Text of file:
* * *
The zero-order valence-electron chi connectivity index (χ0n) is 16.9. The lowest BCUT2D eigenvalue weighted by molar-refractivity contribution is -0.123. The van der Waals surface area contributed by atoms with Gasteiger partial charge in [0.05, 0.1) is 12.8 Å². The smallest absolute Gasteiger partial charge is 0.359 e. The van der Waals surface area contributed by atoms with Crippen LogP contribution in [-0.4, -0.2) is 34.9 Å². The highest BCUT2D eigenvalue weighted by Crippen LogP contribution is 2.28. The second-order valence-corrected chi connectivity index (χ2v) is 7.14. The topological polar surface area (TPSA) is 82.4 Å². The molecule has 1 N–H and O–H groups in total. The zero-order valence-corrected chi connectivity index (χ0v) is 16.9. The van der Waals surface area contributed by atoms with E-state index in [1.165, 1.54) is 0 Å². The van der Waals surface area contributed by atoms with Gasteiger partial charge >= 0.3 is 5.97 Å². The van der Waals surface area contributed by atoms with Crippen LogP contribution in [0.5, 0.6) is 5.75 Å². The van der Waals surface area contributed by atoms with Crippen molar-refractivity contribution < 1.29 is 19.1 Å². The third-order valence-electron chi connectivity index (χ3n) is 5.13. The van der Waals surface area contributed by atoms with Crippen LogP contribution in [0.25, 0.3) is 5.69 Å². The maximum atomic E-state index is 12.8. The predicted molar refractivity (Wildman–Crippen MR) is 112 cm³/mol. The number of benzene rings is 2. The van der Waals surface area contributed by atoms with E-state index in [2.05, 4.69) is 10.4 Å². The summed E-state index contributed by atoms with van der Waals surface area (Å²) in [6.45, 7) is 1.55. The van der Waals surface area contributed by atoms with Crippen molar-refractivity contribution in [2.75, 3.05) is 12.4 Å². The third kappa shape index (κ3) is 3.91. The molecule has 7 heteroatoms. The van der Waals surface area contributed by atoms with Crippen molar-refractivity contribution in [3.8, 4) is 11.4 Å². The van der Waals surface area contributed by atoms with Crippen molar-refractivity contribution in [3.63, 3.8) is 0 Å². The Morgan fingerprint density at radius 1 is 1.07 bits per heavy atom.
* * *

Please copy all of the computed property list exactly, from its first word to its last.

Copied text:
The zero-order valence-electron chi connectivity index (χ0n) is 16.9. The lowest BCUT2D eigenvalue weighted by molar-refractivity contribution is -0.123. The van der Waals surface area contributed by atoms with Gasteiger partial charge in [0.05, 0.1) is 12.8 Å². The smallest absolute Gasteiger partial charge is 0.359 e. The van der Waals surface area contributed by atoms with Crippen LogP contribution in [-0.4, -0.2) is 34.9 Å². The highest BCUT2D eigenvalue weighted by Crippen LogP contribution is 2.28. The second-order valence-corrected chi connectivity index (χ2v) is 7.14. The topological polar surface area (TPSA) is 82.4 Å². The molecule has 1 N–H and O–H groups in total. The zero-order valence-corrected chi connectivity index (χ0v) is 16.9. The van der Waals surface area contributed by atoms with E-state index in [1.165, 1.54) is 0 Å². The van der Waals surface area contributed by atoms with Gasteiger partial charge >= 0.3 is 5.97 Å². The van der Waals surface area contributed by atoms with Crippen LogP contribution in [0.5, 0.6) is 5.75 Å². The van der Waals surface area contributed by atoms with Crippen molar-refractivity contribution < 1.29 is 19.1 Å². The third-order valence-electron chi connectivity index (χ3n) is 5.13. The van der Waals surface area contributed by atoms with Crippen LogP contribution in [0.25, 0.3) is 5.69 Å². The maximum atomic E-state index is 12.8. The predicted molar refractivity (Wildman–Crippen MR) is 112 cm³/mol. The number of benzene rings is 2. The van der Waals surface area contributed by atoms with E-state index in [2.05, 4.69) is 10.4 Å². The summed E-state index contributed by atoms with van der Waals surface area (Å²) in [6.45, 7) is 1.55. The van der Waals surface area contributed by atoms with Crippen molar-refractivity contribution in [2.75, 3.05) is 12.4 Å². The third kappa shape index (κ3) is 3.91. The molecule has 7 heteroatoms. The van der Waals surface area contributed by atoms with Crippen molar-refractivity contribution in [3.8, 4) is 11.4 Å². The van der Waals surface area contributed by atoms with Crippen molar-refractivity contribution in [3.63, 3.8) is 0 Å². The Morgan fingerprint density at radius 1 is 1.07 bits per heavy atom.